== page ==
[Skip to Content]
Access to paid content on this site is currently suspended due to excessive activity being detected from your IP address Please contact the publisher to request reinstatement.
[Skip to Content Landing]
Limit 200 characters
Limit 25 characters
Conflicts of Interest Disclosure

Identify all potential conflicts of interest that might be relevant to your comment.

Conflicts of interest comprise financial interests, activities, and relationships within the past 3 years including but not limited to employment, affiliation, grants or funding, consultancies, honoraria or payment, speaker's bureaus, stock ownership or options, expert testimony, royalties, donation of medical equipment, or patents planned, pending, or issued.

Err on the side of full disclosure.

If you have no conflicts of interest, check "No potential conflicts of interest" in the box below. The information will be posted with your response.

Not all submitted comments are published. Please see our commenting policy for details.

Limit 140 characters
Limit 3600 characters or approximately 600 words
    1 Comment for this article
    Burden/benefit balance might be better with FIT test than with FOBT
    Anne Peticolas, MA | University of Texas at Austin
    I heartily applaud Dr. Kistler et al.'s interesting study of real world results of screening, including downsides. The authors mention as limitations to their study the mostly male VA population and small sample size. Another important limitation should be mentioned. Given the year (2001) when FOBT studies were done, the FOBT screening test studied was almost certainly the fecal guaiac test. Nowadays, a much better choice of a fecal immunochemical test (FIT) is available for fecal screening. FIT tests are more selective for bleeding of colorectal origin, and the test remains reasonable in cost. The factors the authors mention, such as life expectancy and willingness to have a colonoscopy in case of a positive result, are still important considerations in choosing whether to screen at all, but the relative balance of burdens and benefits may well be somewhat more favorable with the currently-available FIT tests than with fecal guaiac screening; and this should have been mentioned.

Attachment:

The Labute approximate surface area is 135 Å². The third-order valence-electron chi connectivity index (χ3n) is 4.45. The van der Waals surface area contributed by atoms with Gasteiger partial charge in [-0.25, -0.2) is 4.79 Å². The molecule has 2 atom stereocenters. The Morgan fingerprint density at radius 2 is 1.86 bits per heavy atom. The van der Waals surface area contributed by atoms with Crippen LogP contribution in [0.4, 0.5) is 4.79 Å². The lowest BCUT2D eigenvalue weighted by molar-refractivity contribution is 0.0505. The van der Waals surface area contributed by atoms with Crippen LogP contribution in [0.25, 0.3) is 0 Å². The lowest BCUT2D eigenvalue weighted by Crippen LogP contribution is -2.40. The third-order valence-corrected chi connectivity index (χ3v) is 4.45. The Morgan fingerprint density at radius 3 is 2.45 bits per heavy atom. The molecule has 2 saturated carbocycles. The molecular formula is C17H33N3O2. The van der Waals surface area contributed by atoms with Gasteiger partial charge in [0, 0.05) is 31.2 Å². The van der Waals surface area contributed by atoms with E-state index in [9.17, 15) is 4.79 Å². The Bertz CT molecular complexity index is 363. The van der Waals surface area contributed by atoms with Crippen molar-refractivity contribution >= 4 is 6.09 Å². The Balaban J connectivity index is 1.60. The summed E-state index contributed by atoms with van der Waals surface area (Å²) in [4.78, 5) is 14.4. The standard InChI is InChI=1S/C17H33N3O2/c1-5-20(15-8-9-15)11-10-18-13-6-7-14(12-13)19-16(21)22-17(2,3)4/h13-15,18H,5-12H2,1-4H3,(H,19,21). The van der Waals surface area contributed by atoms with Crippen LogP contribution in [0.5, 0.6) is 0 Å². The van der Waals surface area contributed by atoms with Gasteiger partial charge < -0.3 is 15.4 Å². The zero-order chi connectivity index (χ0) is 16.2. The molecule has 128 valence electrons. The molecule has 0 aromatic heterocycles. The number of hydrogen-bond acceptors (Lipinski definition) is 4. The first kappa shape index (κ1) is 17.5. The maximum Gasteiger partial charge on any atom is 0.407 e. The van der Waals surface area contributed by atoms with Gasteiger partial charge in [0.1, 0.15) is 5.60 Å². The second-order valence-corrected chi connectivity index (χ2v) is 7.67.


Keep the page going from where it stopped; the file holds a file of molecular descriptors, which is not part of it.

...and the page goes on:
Conflict of Interest: None declared
    Original Investigation
    Aug 8 2011

    Long-term Outcomes Following Positive Fecal Occult Blood Test Results in Older Adults: Benefits and Burdens

    Author Affiliations

    Author Affiliations: Department of Family Medicine, University of North Carolina at Chapel Hill (Dr Kistler); Division of Geriatrics, San Francisco Veterans Affairs Medical Center, and University of California, San Francisco (Mss Kirby and Casadei and Dr Walter); and University of Arkansas School of Medicine (Ms Lee).

    Arch Intern Med. 2011;171(15):1344-1351. doi:10.1001/archinternmed.2011.206

    Background In the United States, older adults have low rates of follow-up colonoscopy after a positive fecal occult blood test (FOBT) result. The long-term outcomes of these real world practices and their associated benefits and burdens are unknown.

    Methods Longitudinal cohort study of 212 patients 70 years or older with a positive FOBT result at 4 Veteran Affairs (VA) facilities in 2001 and followed up through 2008. We determined the frequency of downstream outcomes during the 7 years of follow-up, including procedures, colonoscopic findings, outcomes of treatment, complications, and mortality based on chart review and national VA and Medicare data. Net burden or benefit from screening and follow-up was determined according to each patient's life expectancy. Life expectancy was classified into 3 categories: best (age, 70-79 years and Charlson-Deyo comorbidity index [CCI], 0), average, and worst (age, 70-84 years and CCI, ≥4 or age, ≥85 years and CCI, ≥1).

    Results Fifty-six percent of patients received follow-up colonoscopy (118 of 212), which found 34 significant adenomas and 6 cancers. Ten percent experienced complications from colonoscopy or cancer treatment (12 of 118). Forty-six percent of those without follow-up colonoscopy died of other causes within 5 years of FOBT (43 of 94), while 3 died of colorectal cancer within 5 years. Eighty-seven percent of patients with worst life expectancy experienced a net burden from screening (26 of 30) as did 70% with average life expectancy (92 of 131) and 65% with best life expectancy (35 of 51) (P = .048 for trend).

    Conclusions Over a 7-year period, older adults with best life expectancy were less likely to experience a net burden from current screening and follow-up practices than are those with worst life expectancy. The net burden could be decreased by better targeting FOBT screening and follow-up to healthy older adults.